Pandora and Pantheon

Pandora by John William Waterhouse
Pandora by John William Waterhouse

The next volume of Pantheon will center on the artifact known as Pandora’s Box (or Jar), but in order to render the mythology properly, we need to assess its significance first.

There are two conflicting interpretations of the mythology that depends on the role of “hope” in the box. Is the box full of evils (kakoi), according to Hesiod, which was subsequently unleashed on the world, but hope did not escape? If that is the case, then what the hell was hope doing in a box filled with malicious forces? In Human, All Too Human, Nietzsche offered his interpretation:

71. HOPE. – Pandora brought the box of ills and opened it.  It was the gift of the gods to men, outwardly a beautiful and seductive gift, and called the Casket of Happiness.  Out of it flew all the evils, living winged creatures, thence they now circulate and do men injury day and night.  One single evil had not yet escaped from the box, and by the will of Zeus Pandora closed the lid and it remained within.  Now for ever man has the casket of happiness in his house and thinks he holds a great treasure; it is at his disposal, he stretches out his hand for it whenever he desires; for he does not know the box which Pandora brought was the casket of evil, and he believes the ill which remains within to be the greatest blessing, it is hope.  Zeus did not wish man, however much he might be tormented by the other evils, to fling away his life, but to go on letting himself be tormented again and again. Therefore he gives Man hope,- in reality it is the worst of all evils, because it prolongs the torments of Man.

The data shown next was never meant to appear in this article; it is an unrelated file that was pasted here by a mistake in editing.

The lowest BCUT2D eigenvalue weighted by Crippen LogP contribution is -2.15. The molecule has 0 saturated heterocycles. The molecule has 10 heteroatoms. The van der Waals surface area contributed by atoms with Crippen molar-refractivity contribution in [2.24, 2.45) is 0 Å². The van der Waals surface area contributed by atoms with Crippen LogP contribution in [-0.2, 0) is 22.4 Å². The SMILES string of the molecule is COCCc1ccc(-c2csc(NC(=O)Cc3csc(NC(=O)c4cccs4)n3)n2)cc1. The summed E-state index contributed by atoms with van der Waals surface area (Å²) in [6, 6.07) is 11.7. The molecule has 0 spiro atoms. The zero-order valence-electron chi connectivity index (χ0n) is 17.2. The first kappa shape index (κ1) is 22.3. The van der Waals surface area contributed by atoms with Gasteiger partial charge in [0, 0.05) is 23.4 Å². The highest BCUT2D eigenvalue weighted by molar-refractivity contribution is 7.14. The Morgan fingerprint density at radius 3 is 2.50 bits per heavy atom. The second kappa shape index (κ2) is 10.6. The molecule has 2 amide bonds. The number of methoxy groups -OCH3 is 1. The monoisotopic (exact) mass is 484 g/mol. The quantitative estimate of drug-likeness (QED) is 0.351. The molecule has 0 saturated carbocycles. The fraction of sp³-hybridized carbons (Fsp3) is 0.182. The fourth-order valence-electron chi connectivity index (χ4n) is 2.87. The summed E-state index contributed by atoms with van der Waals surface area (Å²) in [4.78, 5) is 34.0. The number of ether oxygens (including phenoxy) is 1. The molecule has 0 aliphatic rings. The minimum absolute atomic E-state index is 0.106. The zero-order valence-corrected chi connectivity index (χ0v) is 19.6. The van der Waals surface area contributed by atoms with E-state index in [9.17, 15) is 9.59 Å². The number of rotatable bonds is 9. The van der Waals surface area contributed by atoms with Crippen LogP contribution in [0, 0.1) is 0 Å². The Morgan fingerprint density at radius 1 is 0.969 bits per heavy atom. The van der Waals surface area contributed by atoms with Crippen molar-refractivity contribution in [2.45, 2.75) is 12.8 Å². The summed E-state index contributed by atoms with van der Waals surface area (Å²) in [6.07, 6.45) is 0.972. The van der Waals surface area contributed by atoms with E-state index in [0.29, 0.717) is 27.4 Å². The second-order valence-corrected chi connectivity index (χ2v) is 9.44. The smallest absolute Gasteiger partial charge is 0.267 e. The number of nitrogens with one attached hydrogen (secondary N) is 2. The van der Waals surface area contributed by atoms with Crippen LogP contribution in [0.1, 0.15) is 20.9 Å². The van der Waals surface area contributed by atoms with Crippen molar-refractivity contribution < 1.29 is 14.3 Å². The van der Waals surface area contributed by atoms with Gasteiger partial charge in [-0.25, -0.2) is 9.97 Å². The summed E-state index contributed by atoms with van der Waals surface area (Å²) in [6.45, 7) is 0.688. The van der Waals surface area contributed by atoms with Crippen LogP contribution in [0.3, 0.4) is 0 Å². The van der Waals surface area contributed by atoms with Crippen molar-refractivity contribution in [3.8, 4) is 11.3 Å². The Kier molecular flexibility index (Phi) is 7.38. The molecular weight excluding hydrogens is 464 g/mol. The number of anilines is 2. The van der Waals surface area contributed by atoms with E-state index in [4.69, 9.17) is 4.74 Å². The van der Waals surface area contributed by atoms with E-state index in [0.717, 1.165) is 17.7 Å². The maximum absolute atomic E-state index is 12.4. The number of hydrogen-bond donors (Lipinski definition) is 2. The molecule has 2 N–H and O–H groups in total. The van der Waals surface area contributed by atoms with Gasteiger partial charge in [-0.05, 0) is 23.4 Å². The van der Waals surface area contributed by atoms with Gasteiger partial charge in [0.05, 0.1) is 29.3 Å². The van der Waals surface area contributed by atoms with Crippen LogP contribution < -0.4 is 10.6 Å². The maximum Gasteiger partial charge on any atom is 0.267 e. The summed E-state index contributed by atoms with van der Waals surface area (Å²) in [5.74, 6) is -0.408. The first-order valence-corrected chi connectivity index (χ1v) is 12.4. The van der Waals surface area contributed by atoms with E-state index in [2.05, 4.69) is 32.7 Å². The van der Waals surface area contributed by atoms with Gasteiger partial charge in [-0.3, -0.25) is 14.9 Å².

This is a rather bleak view, one that chimes perfectly with his interpretation of the Hellenic Greeks as natural, even cheerful, pessimists.

Or perhaps Hesiod got it all wrong & the box actually a stronghold of goods (such as Trust, Restraint, Charities or Graces) that were lost, but only hope remained behind? After all, other writers like Aesop and Theognis claim it was the Jar of Blessings (dôroi). Schopenhauer offers the following argument in the second volume of Parerga and Paralipomena:

The fable of Pandora has never been clear to me; in fact it has always seemed to me to be absurd & preposterous. I suspect it was misunderstood & distorted even by Hesiod himself. As her name already implies, Pandora has in her box not all the evils, but all the blessings, of the world. When Epimetheus hastily opens it, all the blessings fly out, all except hope which is saved & left behind for us. In the end, I had the satisfaction of finding a couple of passages of the ancients which accord with this view of mine, namely an epigram in the anthology (Delectus epigrammatum graecorum, edited by Jacobs, c. 7, ep. 84), and a passage of Babrius quoted there which begins with the words: Zeus collecting in a vessel all the good things . . .’ (Babrius, Fabulae, 58.I.)

Since Pantheon is a work of fiction, we can resolve this dilemma with a convenient explanation: Pandora’s Box is an Edenic artifact that can either edify or condemn a terrestrial species. Moreover, the members of team Pantheon must figure out how to unlock this artifact, because it is not a creation of the gods.

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...a philosophisticator who utters heresies, thinks theothanatologically and draws like Kirby on steroids.

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